Blackie's remains the only place where I've seen condiments provided in this fashion; my perception is that it used to be more common.  Michael Hoffman once mentioned that Howard Johnson's used to keep their brown mustard in countertop jars with spoons.

Turns out their trademark relish works just as well with beefy burgers as it does with porky hot dogs... maybe even better.

Good - darned good.  Enough that I may have to get it every time.

Of course, I couldn't sidestep the hot dogs entirely.

Beautiful, isn't it?  Of course I loaded it up with toppings seconds later, but I wanted to show that glistening, beckoning, humble work of meatcraft.

This was easily the most inexpensive of all the stands that I'd been to this summer: a hot dog, cheeseburger, and bottle of water came to $7 even.  Also, the menu was the simplest: no coleslaw, mozzarella sticks, fried veggies, or jalapeno poppers here.  Potato chips are the one and only option for a side.  They reminded me of Louis' Lunch in their dedicated adherence to their original offerings - and perhaps they're even more impressive, as their prices have remained low and they don't really have a Louis' Lunch-sized reputation.  In a field where the appeal of many establishments comes from the illusion of "time standing still", Blackie's may, in some meaningful ways, come the closest to actually doing that.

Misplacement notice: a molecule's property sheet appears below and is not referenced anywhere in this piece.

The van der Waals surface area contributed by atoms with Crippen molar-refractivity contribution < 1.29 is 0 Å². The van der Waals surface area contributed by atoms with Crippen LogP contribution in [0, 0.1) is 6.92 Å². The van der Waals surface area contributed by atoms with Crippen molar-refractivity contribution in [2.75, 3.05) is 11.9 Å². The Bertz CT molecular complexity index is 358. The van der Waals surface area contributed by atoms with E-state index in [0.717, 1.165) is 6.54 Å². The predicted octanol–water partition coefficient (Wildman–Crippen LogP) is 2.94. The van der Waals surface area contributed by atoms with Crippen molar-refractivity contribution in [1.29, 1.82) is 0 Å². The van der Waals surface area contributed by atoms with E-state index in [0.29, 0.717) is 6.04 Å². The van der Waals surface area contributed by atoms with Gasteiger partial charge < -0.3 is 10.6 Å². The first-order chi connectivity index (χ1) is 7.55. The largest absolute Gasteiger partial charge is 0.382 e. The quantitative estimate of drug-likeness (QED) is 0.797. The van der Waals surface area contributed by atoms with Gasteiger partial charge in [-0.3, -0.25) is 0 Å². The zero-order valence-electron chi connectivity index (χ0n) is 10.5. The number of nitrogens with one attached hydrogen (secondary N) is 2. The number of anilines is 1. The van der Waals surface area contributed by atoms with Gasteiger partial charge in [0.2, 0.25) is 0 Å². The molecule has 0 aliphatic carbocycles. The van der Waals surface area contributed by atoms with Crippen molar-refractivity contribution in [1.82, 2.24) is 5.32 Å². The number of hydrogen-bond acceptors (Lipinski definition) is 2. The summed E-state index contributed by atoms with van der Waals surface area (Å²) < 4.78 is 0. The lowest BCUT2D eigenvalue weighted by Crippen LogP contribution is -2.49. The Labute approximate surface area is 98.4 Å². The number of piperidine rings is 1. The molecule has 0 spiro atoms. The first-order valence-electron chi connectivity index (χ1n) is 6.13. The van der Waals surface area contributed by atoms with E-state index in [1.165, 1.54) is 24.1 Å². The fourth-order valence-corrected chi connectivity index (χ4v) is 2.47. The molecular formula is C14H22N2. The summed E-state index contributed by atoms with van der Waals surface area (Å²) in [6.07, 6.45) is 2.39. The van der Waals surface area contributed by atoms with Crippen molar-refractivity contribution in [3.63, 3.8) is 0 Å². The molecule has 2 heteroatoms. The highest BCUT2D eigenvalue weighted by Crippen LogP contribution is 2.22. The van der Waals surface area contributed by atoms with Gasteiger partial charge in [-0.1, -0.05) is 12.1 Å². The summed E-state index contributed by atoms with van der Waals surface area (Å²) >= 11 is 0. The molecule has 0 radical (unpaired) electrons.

Double Chili Cheeseburger
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Re: A summer tour of Connecticut's roadside burger/hot dog stands 2017/09/03 08:06:09 (permalink) ☄ Helpfulby joerogo 2017/09/03 09:38:03